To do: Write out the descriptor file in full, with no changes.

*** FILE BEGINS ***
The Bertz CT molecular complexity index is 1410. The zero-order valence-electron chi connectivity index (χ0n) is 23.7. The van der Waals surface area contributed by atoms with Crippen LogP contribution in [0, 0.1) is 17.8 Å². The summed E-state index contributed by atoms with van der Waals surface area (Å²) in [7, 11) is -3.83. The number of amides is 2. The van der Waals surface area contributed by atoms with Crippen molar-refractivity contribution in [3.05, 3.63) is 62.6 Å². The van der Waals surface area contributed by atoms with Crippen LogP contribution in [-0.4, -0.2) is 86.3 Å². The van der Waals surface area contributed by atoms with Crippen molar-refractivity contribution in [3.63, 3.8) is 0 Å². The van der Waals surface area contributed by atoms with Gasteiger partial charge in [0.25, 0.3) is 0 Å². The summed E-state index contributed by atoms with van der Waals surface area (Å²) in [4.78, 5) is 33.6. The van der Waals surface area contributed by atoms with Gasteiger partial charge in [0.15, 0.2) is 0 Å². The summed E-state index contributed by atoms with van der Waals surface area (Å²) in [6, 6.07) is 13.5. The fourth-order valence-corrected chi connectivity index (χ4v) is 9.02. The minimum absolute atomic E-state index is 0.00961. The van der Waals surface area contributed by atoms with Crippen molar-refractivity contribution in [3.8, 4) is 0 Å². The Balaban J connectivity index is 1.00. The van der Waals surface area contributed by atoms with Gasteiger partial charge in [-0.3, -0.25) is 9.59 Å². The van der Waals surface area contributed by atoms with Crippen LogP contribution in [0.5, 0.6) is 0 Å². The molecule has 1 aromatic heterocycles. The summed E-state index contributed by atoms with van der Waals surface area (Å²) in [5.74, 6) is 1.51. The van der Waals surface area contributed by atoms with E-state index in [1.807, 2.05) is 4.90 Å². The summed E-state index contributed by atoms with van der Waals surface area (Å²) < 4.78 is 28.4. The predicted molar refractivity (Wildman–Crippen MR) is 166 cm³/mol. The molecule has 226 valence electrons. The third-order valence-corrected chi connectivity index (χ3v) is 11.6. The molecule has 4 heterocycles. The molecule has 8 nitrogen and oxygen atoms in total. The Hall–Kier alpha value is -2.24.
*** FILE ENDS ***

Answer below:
The Bertz CT molecular complexity index is 1410. The zero-order valence-electron chi connectivity index (χ0n) is 23.7. The van der Waals surface area contributed by atoms with Crippen LogP contribution in [0, 0.1) is 17.8 Å². The summed E-state index contributed by atoms with van der Waals surface area (Å²) in [7, 11) is -3.83. The number of amides is 2. The van der Waals surface area contributed by atoms with Crippen molar-refractivity contribution in [3.05, 3.63) is 62.6 Å². The van der Waals surface area contributed by atoms with Crippen LogP contribution in [-0.4, -0.2) is 86.3 Å². The van der Waals surface area contributed by atoms with Crippen molar-refractivity contribution in [3.63, 3.8) is 0 Å². The van der Waals surface area contributed by atoms with Gasteiger partial charge in [0.25, 0.3) is 0 Å². The summed E-state index contributed by atoms with van der Waals surface area (Å²) in [4.78, 5) is 33.6. The van der Waals surface area contributed by atoms with Gasteiger partial charge in [0.15, 0.2) is 0 Å². The summed E-state index contributed by atoms with van der Waals surface area (Å²) in [6, 6.07) is 13.5. The fourth-order valence-corrected chi connectivity index (χ4v) is 9.02. The minimum absolute atomic E-state index is 0.00961. The van der Waals surface area contributed by atoms with Crippen molar-refractivity contribution in [3.8, 4) is 0 Å². The Balaban J connectivity index is 1.00. The van der Waals surface area contributed by atoms with Gasteiger partial charge in [-0.3, -0.25) is 9.59 Å². The van der Waals surface area contributed by atoms with Crippen LogP contribution in [0.5, 0.6) is 0 Å². The molecule has 1 aromatic heterocycles. The summed E-state index contributed by atoms with van der Waals surface area (Å²) in [5.74, 6) is 1.51. The van der Waals surface area contributed by atoms with E-state index in [1.807, 2.05) is 4.90 Å². The summed E-state index contributed by atoms with van der Waals surface area (Å²) < 4.78 is 28.4. The predicted molar refractivity (Wildman–Crippen MR) is 166 cm³/mol. The molecule has 226 valence electrons. The third-order valence-corrected chi connectivity index (χ3v) is 11.6. The molecule has 4 heterocycles. The molecule has 8 nitrogen and oxygen atoms in total. The Hall–Kier alpha value is -2.24.